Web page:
Originally I titled this tip "Doesn't Happen Here (Yet)" but a few days ago I was driving past it and saw a sign advertising "Under New Management". I have not yet had a chance to visit and sample any new changes, and what is described below is how I experienced the restaurant originally.
Basically just a SE Portland sandwitch and coffee shop. On many evenings they have live music from 7 PM to 9 PM. Prices are OK ($4 to $7). It is also non-smoking. However, few people come here, and the smoke filled bars around SE 28th seem to attract the bulk of the people from the neighborhoods around SE Gladstone.
As time goes on, this place might start to attract more people, but for now the traffic here is very light. On this particular evening, I was the only person in the place, other than the two girls behind the counter and the band who played to an empty house.
Is this somewhere where the bands go to practice before going to more crowded venues?
Favorite Dish: None of the sandwitches are particularly better or worse than any others.
The reason I am including this little southeast Portland store here is that I have seen quite a number of people all around Portland painting things on canvas, or taking photos, or otherwise doing things that require art supplies.
I am no expert in the cost of art supplies, but the framing offered by them is quite a good value (good price for what you get) compared to everywhere else I have gone. At least some local artists say this place had good stuff at good prices.
Here you will find a fairly extensive amount of papers, modeling clay, paints, posable figures, and quite a number of other items desired by artists, and all of it in a local store in the central part of the east side of Portland.
Powell's Books is a well known book store in Portland. However, most people think of the Powell's in downtown Portland on Burnside. They actually have several stores, including SE Hawthorne. While it is much smaller than the main store on Burnside, it is still a considerably good sized book store.
What to buy: Find good deals on used books, or maybe look at the tags on the shelves to see what the staff likes. Or, take a look at the cookbooks (Powell's dedicated gardening and cook book store is in the same building, but two doors down).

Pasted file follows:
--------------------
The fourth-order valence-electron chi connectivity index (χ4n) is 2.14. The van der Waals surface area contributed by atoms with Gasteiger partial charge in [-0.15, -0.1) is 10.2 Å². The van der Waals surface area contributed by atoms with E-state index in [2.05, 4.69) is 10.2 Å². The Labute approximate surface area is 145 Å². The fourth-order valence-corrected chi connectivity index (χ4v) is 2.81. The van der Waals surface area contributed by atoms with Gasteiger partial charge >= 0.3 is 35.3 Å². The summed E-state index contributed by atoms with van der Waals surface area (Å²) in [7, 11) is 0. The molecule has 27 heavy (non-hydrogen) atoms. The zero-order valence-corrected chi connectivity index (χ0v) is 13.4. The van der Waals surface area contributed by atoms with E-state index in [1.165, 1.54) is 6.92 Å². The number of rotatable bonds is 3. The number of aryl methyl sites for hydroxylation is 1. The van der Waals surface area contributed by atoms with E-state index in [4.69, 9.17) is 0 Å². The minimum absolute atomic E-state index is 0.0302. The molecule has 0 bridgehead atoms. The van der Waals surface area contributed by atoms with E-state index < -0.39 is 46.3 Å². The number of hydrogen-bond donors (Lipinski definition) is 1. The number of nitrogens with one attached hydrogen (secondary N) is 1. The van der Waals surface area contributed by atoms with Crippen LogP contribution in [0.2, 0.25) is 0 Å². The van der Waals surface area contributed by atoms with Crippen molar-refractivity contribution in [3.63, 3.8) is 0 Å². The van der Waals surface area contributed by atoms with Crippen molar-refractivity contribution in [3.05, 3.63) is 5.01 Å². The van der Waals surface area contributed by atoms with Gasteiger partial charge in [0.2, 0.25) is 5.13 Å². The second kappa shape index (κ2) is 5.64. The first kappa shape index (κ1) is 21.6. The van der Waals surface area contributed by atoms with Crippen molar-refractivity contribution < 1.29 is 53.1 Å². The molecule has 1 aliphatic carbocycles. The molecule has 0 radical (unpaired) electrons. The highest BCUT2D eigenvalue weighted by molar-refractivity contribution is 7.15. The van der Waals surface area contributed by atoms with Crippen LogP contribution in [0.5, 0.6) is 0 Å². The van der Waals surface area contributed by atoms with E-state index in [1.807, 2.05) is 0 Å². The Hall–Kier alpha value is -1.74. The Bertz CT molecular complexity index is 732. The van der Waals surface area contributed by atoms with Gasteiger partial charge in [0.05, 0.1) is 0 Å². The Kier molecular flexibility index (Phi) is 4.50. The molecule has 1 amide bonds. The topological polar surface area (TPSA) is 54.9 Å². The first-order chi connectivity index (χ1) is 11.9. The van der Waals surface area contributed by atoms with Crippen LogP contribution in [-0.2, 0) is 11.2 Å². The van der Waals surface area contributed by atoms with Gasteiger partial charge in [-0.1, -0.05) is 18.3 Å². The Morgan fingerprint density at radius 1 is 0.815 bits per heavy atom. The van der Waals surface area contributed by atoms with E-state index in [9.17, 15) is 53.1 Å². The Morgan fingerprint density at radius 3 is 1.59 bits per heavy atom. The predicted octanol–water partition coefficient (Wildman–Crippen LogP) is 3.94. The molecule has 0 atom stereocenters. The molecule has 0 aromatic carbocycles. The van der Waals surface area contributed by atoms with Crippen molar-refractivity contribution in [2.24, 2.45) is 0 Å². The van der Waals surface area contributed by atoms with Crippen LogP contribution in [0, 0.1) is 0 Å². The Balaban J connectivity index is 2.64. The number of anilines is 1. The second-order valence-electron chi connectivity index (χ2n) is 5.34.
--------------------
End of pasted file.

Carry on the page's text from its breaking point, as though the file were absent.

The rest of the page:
On May 27, 1998, bicyclist Matt Schekel was killed at the intersection of SE Taylor and 37th Avenue, after a delivery truck ran a stop sign.
An improvised memorial was created from bike parts and other pieces at first, and as things went on more and more appeared at this intersection.
This more permanent memorial was created later.
This memorial includes a lighthouse-like structure with a light, and a solar panel on top of a bicycle wheel. A very decorated bench is cut into the hillside, and various other parts are located at the corner to memorialize Mr. Schekel and to provide a reminder that people need to stop at the stop signs at this intersection.
There really isn't too much to say about this fountain. It goesn't go very high, and it isn't a spectacular rush of water. It is interesting in that it has a lot of natural plants growing in it. Unfortunately, during most hours of the day, the joyful sound of the water playing across the rocks is heavily drowned out by all the nearby traffic noise.
I was unable to find a title on the fountain.
The fountain has two pools, and water enters both pools by bubbling up through piles of rocks. The larger of the two pools is slightly higher, and some of the water runs from the larger pool into the smaller one.
All of the rocks look natural, and it appears that there were some serious attempts at creating a small piece of nature in this very urbanized environment.
What do you do when the tree out in front of you house needs to be cut down due to rot?
You could just cut it down and leave a stump I suppose.
Or, you could have someone who is artistic with a chain saw show up and cut it into a creative sculpture, such as a fish.
Naturally, on Salmon Street, the selected sculpture would be a salmon.
Notice that the hollow spot at the bottom of the trunk has been made into a spot where the home owner can put a flower pot and plant.
The sculpture in and of itself isn't worth the trip out here, but if you are in the Mt. Tabor area it might be interesting to swing over this way on the east side of the hill and take a look at it.